I also think that we as a scale should try to come up with a baby modular layout system for next convention. Given that we are all useless at designing anything as a committee I think its probably wishful thinking :v).

So, what does everyone else think?

Tuesday, August 23, 2011

DCC; the learning curve

A short play in the shed tonight. I thought I would give my twinset railcar a run on the non DCC loco setting. I had the lid off to start with as I had not managed to get it to go. I must admit that I was rather surprised to see a circle or blue sparks round the commutator. 'Must be time for a clean' I thought. Never mind, on with the lid and up and down the yard a couple of times. A few track spots presented themselves as problematic and I was just starting to investigate when I noticed a quite prototypical wisp of smoke emanating from under the railcars body, as well as blue flickering lights on the trackbed under the motor compartment.. 'That's odd ' I thought, 'I don't normally make models that well'. I lifted off the track 'tout suite' (that means quickly for those of you who slept through french at school). On taking the lid off and putting it back on the track I was greeted by a bright blue light where the brush contacts the commutator. This was then deemed to be a bad thing and I shut everything down. It was quite spectacular in a 'my that is an interesting scientific phenomena I wonder if I need to look for a new motor now...' sort of way

(As a note here before everyone tells me I'm a mug, I am well aware that running non DCC loocs with a DCC box is an idea right up there with banging ones head against a brick wall or voting ACT, which I did once as a scientific experiment (but that's another story). Please don't point out that it is a bad idea when its quite obvious that it is.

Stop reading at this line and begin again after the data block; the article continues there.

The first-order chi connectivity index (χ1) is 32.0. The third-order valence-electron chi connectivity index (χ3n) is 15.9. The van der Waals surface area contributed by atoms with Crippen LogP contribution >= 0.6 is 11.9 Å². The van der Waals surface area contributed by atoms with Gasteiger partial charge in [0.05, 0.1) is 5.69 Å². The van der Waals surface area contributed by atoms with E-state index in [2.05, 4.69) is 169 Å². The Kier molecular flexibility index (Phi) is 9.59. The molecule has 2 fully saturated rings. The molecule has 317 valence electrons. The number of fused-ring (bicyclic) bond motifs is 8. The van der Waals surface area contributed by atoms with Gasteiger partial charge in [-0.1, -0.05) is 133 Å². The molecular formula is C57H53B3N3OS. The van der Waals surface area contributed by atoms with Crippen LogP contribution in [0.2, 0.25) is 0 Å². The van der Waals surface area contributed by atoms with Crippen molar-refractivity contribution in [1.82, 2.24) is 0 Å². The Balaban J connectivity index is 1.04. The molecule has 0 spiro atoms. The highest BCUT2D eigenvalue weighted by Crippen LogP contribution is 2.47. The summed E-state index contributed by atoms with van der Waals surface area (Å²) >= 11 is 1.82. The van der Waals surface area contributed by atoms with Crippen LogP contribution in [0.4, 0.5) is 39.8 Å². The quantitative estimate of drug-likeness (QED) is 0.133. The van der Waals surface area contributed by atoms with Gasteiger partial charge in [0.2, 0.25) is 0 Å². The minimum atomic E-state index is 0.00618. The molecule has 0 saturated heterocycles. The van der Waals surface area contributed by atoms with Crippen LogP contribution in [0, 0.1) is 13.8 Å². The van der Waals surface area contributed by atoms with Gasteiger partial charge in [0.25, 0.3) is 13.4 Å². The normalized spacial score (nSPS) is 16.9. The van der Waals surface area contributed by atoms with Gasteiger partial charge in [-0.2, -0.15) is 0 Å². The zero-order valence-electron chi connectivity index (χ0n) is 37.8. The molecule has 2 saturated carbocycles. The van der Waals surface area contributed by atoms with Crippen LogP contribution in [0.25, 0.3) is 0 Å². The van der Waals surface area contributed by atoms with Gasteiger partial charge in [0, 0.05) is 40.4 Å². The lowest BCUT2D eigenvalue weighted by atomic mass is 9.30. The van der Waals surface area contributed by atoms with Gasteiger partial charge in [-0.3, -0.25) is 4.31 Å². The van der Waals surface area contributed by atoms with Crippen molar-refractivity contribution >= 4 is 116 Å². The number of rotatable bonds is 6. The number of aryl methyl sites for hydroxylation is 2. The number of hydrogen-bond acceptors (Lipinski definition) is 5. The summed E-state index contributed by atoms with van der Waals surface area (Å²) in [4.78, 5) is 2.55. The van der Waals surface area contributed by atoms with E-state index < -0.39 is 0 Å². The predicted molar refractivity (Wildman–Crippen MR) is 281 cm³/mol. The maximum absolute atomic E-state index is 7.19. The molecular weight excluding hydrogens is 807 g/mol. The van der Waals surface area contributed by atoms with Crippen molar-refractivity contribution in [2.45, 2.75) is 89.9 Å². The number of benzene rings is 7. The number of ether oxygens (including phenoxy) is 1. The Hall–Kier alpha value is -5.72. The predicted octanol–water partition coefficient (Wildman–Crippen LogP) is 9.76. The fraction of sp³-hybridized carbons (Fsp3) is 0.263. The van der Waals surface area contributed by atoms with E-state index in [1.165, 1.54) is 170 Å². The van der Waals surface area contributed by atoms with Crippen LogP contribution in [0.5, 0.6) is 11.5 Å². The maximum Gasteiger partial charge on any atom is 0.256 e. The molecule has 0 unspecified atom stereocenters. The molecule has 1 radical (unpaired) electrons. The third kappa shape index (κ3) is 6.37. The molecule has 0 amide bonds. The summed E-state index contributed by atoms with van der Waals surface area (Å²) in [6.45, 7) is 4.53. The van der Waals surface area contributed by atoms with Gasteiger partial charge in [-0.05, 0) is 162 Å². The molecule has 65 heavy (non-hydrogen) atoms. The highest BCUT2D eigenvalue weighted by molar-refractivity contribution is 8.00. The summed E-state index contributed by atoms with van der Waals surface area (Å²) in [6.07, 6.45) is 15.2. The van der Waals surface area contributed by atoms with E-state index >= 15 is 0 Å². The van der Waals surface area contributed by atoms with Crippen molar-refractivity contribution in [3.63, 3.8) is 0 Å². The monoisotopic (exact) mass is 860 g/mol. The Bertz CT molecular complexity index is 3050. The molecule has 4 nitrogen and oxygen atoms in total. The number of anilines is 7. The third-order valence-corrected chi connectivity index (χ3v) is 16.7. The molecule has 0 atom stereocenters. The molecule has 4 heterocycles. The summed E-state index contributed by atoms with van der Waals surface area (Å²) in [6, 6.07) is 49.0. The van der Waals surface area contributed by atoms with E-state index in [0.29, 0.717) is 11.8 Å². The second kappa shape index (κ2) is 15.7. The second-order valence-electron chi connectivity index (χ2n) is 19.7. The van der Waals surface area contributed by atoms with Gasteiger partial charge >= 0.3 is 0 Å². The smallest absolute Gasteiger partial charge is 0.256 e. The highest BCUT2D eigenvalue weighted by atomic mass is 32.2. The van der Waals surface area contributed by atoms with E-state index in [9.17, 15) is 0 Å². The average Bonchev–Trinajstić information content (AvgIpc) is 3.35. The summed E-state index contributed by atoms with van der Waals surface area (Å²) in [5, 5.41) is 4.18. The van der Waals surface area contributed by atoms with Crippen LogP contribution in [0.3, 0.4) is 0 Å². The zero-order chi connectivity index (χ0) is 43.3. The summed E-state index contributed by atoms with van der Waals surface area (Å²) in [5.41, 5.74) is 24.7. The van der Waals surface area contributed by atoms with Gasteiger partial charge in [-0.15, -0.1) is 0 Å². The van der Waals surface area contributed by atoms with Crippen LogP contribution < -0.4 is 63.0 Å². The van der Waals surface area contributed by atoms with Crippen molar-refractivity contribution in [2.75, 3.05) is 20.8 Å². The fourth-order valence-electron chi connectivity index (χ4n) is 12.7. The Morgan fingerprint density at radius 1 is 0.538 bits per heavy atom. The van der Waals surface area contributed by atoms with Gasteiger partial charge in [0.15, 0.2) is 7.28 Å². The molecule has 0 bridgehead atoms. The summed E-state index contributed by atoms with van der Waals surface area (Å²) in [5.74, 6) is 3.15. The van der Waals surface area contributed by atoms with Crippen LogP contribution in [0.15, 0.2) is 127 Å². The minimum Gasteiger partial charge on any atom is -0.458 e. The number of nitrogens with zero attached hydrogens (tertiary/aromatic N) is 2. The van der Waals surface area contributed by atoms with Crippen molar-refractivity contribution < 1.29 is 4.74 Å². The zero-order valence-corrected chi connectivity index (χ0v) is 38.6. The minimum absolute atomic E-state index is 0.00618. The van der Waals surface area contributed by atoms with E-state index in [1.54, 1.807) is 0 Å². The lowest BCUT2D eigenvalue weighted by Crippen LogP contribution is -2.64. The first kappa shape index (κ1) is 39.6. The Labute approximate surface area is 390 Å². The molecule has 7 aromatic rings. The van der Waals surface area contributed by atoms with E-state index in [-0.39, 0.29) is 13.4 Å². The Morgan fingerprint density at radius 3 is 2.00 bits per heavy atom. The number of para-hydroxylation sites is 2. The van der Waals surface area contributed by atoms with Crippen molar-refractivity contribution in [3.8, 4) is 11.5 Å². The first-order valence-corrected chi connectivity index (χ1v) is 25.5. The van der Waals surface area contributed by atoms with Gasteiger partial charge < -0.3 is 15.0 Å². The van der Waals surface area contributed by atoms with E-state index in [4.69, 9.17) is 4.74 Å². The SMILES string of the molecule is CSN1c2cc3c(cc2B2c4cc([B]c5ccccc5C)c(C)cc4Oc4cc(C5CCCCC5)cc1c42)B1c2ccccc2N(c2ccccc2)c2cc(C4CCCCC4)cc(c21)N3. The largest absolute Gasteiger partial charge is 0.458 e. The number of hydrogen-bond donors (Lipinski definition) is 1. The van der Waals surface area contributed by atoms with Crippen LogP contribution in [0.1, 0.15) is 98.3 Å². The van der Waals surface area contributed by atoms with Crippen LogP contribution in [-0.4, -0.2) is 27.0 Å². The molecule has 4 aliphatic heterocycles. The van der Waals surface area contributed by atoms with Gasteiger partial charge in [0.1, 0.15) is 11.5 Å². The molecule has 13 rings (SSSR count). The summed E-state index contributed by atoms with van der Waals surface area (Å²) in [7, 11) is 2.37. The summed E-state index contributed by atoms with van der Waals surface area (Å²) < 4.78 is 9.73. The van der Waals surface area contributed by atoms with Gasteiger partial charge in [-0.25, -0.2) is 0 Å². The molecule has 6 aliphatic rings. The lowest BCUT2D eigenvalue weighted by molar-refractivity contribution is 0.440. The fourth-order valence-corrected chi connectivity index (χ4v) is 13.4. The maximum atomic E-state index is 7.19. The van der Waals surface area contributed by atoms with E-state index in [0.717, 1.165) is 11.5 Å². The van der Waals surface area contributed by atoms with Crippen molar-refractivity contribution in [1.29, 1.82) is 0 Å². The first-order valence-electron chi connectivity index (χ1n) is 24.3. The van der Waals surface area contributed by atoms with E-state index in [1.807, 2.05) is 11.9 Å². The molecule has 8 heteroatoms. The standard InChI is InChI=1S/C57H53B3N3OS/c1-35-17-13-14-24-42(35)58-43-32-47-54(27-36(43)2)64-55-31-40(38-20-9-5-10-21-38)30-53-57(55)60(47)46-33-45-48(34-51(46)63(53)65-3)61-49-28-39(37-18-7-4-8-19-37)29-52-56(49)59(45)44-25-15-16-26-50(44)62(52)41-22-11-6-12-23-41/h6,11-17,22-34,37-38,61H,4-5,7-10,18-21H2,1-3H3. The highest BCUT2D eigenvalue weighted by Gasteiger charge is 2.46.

I have manged to run non DCC locos with my old Challenger unit but that only had an old apple power supply with a power output that might light an LED on a good day. Obviously the new power supply makes blue sparks everywhere untill the smoke comes out)

Kids, don't try any of this at home....

Saturday, August 20, 2011

Saturday morning

Well, the pastry's have been eaten and its time to go shopping (white ware and brewing supplies).

As an interesting note While hunting for something else I came across the Wikipedia page on Da's. If you trawl down you can see that Dc's 4421 and 4513 are converted from Da's 1441 and 1446, which started service in August 1961. This would then make then 50 years old. There will be arguments about just how much of the original is left, but they are arguments that one could level at preserved steam locos as well.

While ducking behind the parapet I'll just leave you with these little gems.

Into New Plymouth.

My favorite bit is at the start.

A short clip from 'Kb country'

A fitting tribute to Brian Cross. Some of the camera work is just fantastic.
(The guy who posted it doesn't have any other NZR videos in his account, just a stack of dodgy looking Anime videos)

Thursday, August 18, 2011

DCC programing

So, having got the new box out of the box, I had to plug it in to test the beast.
as it was a bit cold outside in the mansion, I've moved inside.

'The test track and surrounds'

After setting the various locos to their correct numbers, I discovered that I had wired all the chips in backwards. At least I was 100% consistent. Fortunately there is a CV that you can change to solve this so I don't have to unsolder everything. I then started playing with the acceleration/deceleration rates. This will be a good idea until the collision damage begins to mount up. Not content with this I then went a step further and reset the Cb's top speed down, as well as adjusting the mid range speed as well.